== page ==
Hotspots in the grid: Avian sensitivity and vulnerability to collision risk from energy infrastructure interactions in Europe and North Africa

Gauld, Jethro G. ORCID: https://orcid.org/0000-0001-9266-1372, Silva, João P., Atkinson, Phillip W., Record, Paul, Acácio, Marta, Arkumarev, Volen, Blas, Julio, Bouten, Willem, Burton, Niall, Catry, Inês, Champagnon, Jocelyn, Clewely, Gary D., Dagys, Mindaugas, Duriez, Olivier, Exo, Klaus-Michael, Fiedler, Wolfgang, Flack, Andrea, Friedemann, Guilad, Fritz, Johannes, Garcia-Ripolles, Clara, Garthe, Stefan, Giunchi, Dimitri, Grozdanov, Atanas, Harel, Roi, Humphreys, Elizabeth M., Monti, Flavio, Janssen, René, Kölzsch, Andrea, Kulikova, Olga, Lameris, Thomas K., López-López, Pascual, Masden, Elizabeth A., Nathan, Ran, Nikolov, Stoyan, Oppel, Steffen, Peshev, Hristo, Phipps, Louis, Pokrovsky, Ivan, Ross-Smith, Viola H., Sariava, Victoria, Scragg, Emily S., Sforzi, Andrea, Stoynov, Emilian, Thaxter, Chris, van Steelant, Wouter, van Toor, Mariëlle, Vorneweg, Bernd, Waldenström, Jonas, Wilkelski, Martin, Žydelis, Ramūnas and Franco, Aldina M. A. ORCID: https://orcid.org/0000-0001-6055-7378 (2022) Hotspots in the grid: Avian sensitivity and vulnerability to collision risk from energy infrastructure interactions in Europe and North Africa. The Journal of Applied Ecology, 59 (6). pp. 1496-1512. ISSN 0021-8901

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Abstract

Wind turbines and power lines can cause bird mortality due to collision or electrocution. The biodiversity impacts of energy infrastructure (EI) can be minimised through effective landscape-scale planning and mitigation. The identification of high-vulnerability areas is urgently needed to assess potential cumulative impacts of EI while supporting the transition to zero carbon energy. We collected GPS location data from 1,454 birds from 27 species susceptible to collision within Europe and North Africa and identified areas where tracked birds are most at risk of colliding with existing EI. Sensitivity to EI development was estimated for wind turbines and power lines by calculating the proportion of GPS flight locations at heights where birds were at risk of collision and accounting for species' specific susceptibility to collision. We mapped the maximum collision sensitivity value obtained across all species, in each 5 × 5 km grid cell, across Europe and North Africa. Vulnerability to collision was obtained by overlaying the sensitivity surfaces with density of wind turbines and transmission power lines. Results: Exposure to risk varied across the 27 species, with some species flying consistently at heights where they risk collision. For areas with sufficient tracking data within Europe and North Africa, 13.6% of the area was classified as high sensitivity to wind turbines and 9.4% was classified as high sensitivity to transmission power lines. Sensitive areas were concentrated within important migratory corridors and along coastlines. Hotspots of vulnerability to collision with wind turbines and transmission power lines (2018 data) were scattered across the study region with highest concentrations occurring in central Europe, near the strait of Gibraltar and the Bosporus in Turkey. Synthesis and applications. We identify the areas of Europe and North Africa that are most sensitive for the specific populations of birds for which sufficient GPS tracking data at high spatial resolution were available. We also map vulnerability hotspots where mitigation at existing EI should be prioritised to reduce collision risks. As tracking data availability improves our method could be applied to more species and areas to help reduce bird-EI conflicts.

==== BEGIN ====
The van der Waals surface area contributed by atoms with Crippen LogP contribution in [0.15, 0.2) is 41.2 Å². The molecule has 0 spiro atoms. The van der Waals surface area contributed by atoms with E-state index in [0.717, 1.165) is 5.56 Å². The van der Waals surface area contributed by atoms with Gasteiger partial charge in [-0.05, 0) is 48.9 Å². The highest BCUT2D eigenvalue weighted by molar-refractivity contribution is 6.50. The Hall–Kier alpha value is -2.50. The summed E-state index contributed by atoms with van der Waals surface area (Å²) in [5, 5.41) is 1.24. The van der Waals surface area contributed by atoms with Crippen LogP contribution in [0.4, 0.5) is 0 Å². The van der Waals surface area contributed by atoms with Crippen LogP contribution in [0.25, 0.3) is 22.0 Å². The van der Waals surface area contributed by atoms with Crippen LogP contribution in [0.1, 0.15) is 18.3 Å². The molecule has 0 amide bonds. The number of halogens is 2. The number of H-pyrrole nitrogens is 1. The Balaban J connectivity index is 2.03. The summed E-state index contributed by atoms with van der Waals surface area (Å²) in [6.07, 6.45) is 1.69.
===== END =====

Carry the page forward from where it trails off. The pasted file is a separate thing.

Item Type: Article
Additional Information: Funding information: Vultures back to LIFE - Bright Future for Black Vulture in Bulgaria LIFE projects. Grant Numbers: LIFE08 NAT/BG/000278, LIFE14 NAT/BG/000649; BAE Systems; FCT - Foundation for Science and Technology within the scope of the project. Grant Numbers: POCI-01-0145-FEDER-006821, POCI-01-0145-FEDER-028176, UID/BIA/50027/2013; FEDER Funds through the Operational Competitiveness Factors Program - COMPETE; FlySafe; German Aerospace Centre (DLR). Grant Number: ICARUS; German Air and Space Administration (DLR); Horizon 2020 Framework Programme. Grant Number: No 727922 (Delta-Flu); LIFE+ project “Reason for Hope”. Grant Number: LIFE+12-BIO_AT_000143; Marine Renewable Energy and the Environment (MaREE) project; Max-Planck Institute of Animal Behavior; Natural England; NERC Env-East DPT NEXUSS CDT. Grant Numbers: BSF 255/2008, DIP-DFG NA 846/1-1; Niedersächsische Wattenmeerstiftung. Grant Number: NWS 04/09; NWO (Netherlands Organisation for Scientific Research). Grant Number: NPP 866.13.010; The Return of the Neophron and Egyptian Vulture New LIFE. Grant Numbers: LIFE10 NAT/BG/000152, LIFE16 NAT/BG/000874; Tuscan Archipelago National Park. Grant Numbers: BSF 255/2008, DIP-DFG NA 846/1-1; UK Department for Business, Energy and Industrial Strategy (BEIS) Offshore Energy Strategic Environmental Assessment (OESEA) research programme; Whitley Fund for Nature, Project: Saving the Balkans’ last vultures: introducing Vulture Safe Areas as a model for scavenger conservation in the Anthropocene. Grant Number: LIFE14 NAT/BG/000649
Uncontrolled Keywords: animal movement,bird conservation,collision risk,environmental impact assessment,gps,renewable energy,spatial planning,telemetry,ecology,sdg 7 - affordable and clean energy,sdg 15 - life on land,sdg 13 - climate action,sdg 12 - responsible consumption and production ,/dk/atira/pure/subjectarea/asjc/2300/2303
Faculty \ School: Faculty of Science > School of Environmental Sciences
Related URLs:
Depositing User: LivePure Connector
Date Deposited: 16 Feb 2022 13:30
Last Modified: 22 Oct 2022 17:33
URI: https://ueaeprints.uea.ac.uk/id/eprint/83527
DOI: 10.1111/1365-2664.14160

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